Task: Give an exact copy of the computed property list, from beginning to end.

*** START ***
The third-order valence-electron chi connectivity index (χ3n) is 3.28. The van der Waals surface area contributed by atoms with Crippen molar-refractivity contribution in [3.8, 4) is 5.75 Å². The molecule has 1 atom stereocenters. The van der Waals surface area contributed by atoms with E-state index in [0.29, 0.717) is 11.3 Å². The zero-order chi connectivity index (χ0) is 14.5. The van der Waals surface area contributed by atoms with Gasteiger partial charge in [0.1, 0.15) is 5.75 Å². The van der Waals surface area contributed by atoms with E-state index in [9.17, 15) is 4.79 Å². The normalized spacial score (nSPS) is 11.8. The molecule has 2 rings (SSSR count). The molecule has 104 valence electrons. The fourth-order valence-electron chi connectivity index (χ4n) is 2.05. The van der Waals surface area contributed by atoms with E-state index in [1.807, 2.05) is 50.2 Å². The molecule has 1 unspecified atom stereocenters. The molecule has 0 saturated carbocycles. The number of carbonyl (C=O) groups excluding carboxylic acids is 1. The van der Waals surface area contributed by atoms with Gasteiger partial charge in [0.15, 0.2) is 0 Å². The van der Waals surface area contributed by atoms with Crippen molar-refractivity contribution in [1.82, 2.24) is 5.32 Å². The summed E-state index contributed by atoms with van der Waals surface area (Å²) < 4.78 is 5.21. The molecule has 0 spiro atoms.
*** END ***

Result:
The third-order valence-electron chi connectivity index (χ3n) is 3.28. The van der Waals surface area contributed by atoms with Crippen molar-refractivity contribution in [3.8, 4) is 5.75 Å². The molecule has 1 atom stereocenters. The van der Waals surface area contributed by atoms with E-state index in [0.29, 0.717) is 11.3 Å². The zero-order chi connectivity index (χ0) is 14.5. The van der Waals surface area contributed by atoms with Gasteiger partial charge in [0.1, 0.15) is 5.75 Å². The van der Waals surface area contributed by atoms with E-state index in [9.17, 15) is 4.79 Å². The normalized spacial score (nSPS) is 11.8. The molecule has 2 rings (SSSR count). The molecule has 104 valence electrons. The fourth-order valence-electron chi connectivity index (χ4n) is 2.05. The van der Waals surface area contributed by atoms with E-state index in [1.807, 2.05) is 50.2 Å². The molecule has 1 unspecified atom stereocenters. The molecule has 0 saturated carbocycles. The number of carbonyl (C=O) groups excluding carboxylic acids is 1. The van der Waals surface area contributed by atoms with Gasteiger partial charge in [0.15, 0.2) is 0 Å². The van der Waals surface area contributed by atoms with Crippen molar-refractivity contribution in [1.82, 2.24) is 5.32 Å². The summed E-state index contributed by atoms with van der Waals surface area (Å²) < 4.78 is 5.21. The molecule has 0 spiro atoms.